“Everyone told me, ‘If you’re smart, you should be a doctor or a lawyer,” Culbreath said.
That’s until she was introduced to the Minority Introduction to Engineering and Science program at Georgia Tech. The program changed everything for Culbreath, who now works for Duracell in LaGrange.
That initial exposure “really prepared me to fall in love with manufacturing,” said Culbreath, who describes the industry as one with room – abundant room – for problem solvers, issue-driven thinkers, and students who, like her, love science and math.
Now Culbreath works in human resources – and she sees, over and over, the results of a culture that tells kids not to pursue a career in manufacturing.
“We need a qualified workforce,” she said. “We just don’t have enough qualified people.”
Culbreath made those comments at a Manufacturing Day hosted by the Georgia Department of Education for school counselors. The event brought 48 elementary, middle, and high school counselors together with higher education and manufacturing-industry representatives at Kia Motors Manufacturing Georgia, a 650-acre Troup County facility that manufactures up to 360,000 vehicles per year.
The idea was to address misconceptions about the manufacturing industry, and make sure counselors were equipped with information about opportunities in that sector.
In Georgia, 370,000 people are employed in manufacturing, at an average total compensation of $67,365. But the industry is facing a skills gap that could leave two million jobs unfilled over the next decade.
“Many people think manufacturing today is just like it was years ago – and that’s not the case,” said Dr. Barbara Wall, GaDOE’s Career, Technical, and Agricultural Education Director. “This was an opportunity for these counselors to see what manufacturing is like today and bring back that information to their students.”
Torri Jackson, a school counselor with the Liberty County School System and current president of the Georgia School Counselor Association, said school counselors are uniquely positioned to connect students with opportunities for future success.
“School counselors are dedicated lifelong learners by nature, and we do this because it is imperative that we get information out to our students – not just information on academics and social-emotional learning, but specific information on the different, endless opportunities that are available [to them],” she said. “We are excited about the manufacturing opportunities in the state of Georgia, and we understand that our students are our best resource…we will do whatever it takes to make sure they are successful.”
The school counselors in attendance for Manufacturing Day heard from representatives of KMMG, Shaw Industries, Caterpillar, Interface, Powertech, and Duracell, along with Coweta County’s German Apprenticeship Program, the Georgia Department of Economic Development, the Georgia Association of Manufacturers, the Technical College System of Georgia, Kennesaw State University, and Georgia Southern University.
One of those speakers – Brian Cooksey of Shaw Industries – described manufacturing as a field students can move into with low-to-no student debt, especially when paired with dual enrollment through Move On When Ready. It’s an ideal industry, he said, for “problem solvers, creative thinkers, innovators, collaborators, team players, leaders, and multi-taskers.”
“Here in the state of Georgia, we have over 370,000 people who work in manufacturing every day,” Cooksey said. “As I mentioned, Shaw has 14,000 of those here in Georgia. In Northwest Georgia alone, we have 68,000 people who work in manufacturing – making flooring, making chemicals, making automobiles and parts and things that supply those industries. There are a lot of jobs, so when people say manufacturing doesn’t exist anymore, or it’s dying or it’s going away – it’s simply not true.”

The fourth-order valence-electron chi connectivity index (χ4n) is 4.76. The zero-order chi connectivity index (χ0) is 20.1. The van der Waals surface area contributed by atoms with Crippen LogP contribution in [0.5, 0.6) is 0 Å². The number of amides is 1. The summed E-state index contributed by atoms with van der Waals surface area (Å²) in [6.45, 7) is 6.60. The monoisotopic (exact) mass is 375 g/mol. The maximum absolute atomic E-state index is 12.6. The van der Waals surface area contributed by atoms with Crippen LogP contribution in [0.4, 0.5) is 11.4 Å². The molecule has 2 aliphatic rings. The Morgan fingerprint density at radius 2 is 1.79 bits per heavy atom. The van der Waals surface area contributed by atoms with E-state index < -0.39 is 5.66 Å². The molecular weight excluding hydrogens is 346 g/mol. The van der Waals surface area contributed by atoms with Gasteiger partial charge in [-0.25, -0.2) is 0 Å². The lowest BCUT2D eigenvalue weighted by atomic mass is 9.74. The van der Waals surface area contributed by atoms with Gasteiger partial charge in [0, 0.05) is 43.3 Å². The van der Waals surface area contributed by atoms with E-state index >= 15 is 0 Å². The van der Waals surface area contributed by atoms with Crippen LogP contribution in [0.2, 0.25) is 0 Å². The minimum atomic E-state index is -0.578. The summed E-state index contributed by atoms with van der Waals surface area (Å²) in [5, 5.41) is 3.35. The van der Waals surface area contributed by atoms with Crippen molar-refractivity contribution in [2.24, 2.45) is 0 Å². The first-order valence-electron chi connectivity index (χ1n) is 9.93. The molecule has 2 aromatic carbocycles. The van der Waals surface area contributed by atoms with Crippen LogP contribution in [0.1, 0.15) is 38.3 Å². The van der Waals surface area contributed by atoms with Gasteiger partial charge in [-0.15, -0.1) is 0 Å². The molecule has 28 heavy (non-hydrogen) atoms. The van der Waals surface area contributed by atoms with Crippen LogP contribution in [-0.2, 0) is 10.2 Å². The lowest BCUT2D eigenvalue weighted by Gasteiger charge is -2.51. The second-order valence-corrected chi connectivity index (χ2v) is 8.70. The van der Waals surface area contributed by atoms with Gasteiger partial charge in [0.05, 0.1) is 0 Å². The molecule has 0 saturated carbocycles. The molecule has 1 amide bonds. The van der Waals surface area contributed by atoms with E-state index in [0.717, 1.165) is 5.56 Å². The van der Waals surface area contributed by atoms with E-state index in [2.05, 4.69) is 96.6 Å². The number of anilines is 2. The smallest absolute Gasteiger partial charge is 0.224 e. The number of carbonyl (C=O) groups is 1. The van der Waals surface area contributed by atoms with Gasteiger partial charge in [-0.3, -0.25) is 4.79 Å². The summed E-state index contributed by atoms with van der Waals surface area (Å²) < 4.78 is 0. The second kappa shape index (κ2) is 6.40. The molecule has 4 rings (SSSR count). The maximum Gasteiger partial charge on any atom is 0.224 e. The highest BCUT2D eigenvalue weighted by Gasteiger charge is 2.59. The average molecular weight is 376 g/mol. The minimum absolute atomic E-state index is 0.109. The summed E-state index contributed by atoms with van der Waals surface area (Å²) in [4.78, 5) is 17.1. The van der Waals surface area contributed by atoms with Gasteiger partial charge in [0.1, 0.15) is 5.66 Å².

Throughout the day, school counselors were equipped with resources that will help them share information about the manufacturing industry with their students and help them understand the opportunities it holds. They left with everything from interview advice for their students to information on relevant programs at Georgia’s technical colleges and universities.
It all took place against the backdrop of Kia’s massive Georgia manufacturing plant, a $1.1 billion investment that began production in November 2009. Out on the floor, which each school counselor in attendance got to tour, the human impact of manufacturing was clear.
Because amid all of it – a huge space, sprawling but neat and immaculately color-coded, with sparks flying and weight pressing and pieces of car traveling past – were people. All those layers and layers of activity, full of men and women doing meaningful work.
The Manufacturing Day program was a partnership between the Georgia Department of Education’s CTAE division, KMMG, the Georgia Association of Manufacturers, and other higher education and business/industry representatives.
It’s these meaningful workforce partnerships that are necessary to connect Georgia’s students to career opportunities – to the benefit of students, businesses, and the overall economic health of the state.
That’s something that’s beginning to happen already, according to Corinne Hodges, a KMMG representative who spoke at the event.
“We have seen a major shift,” Hodges said, “in the mindset of education to work with industry.”
As Manufacturing Day ended, the counselors in attendance were tasked with bringing the information they’d received back to their communities, colleagues, and students and, if possible, pairing with business and industry partners to make that happen.
All of it serves a single purpose: connecting the 1.7 million students in Georgia’s K-12 public schools with opportunities that can help them build a bright future.
And that, after all, is what school counselors do best.
National Educational Initiative: “I Am Manufacturing”
Resources for Educators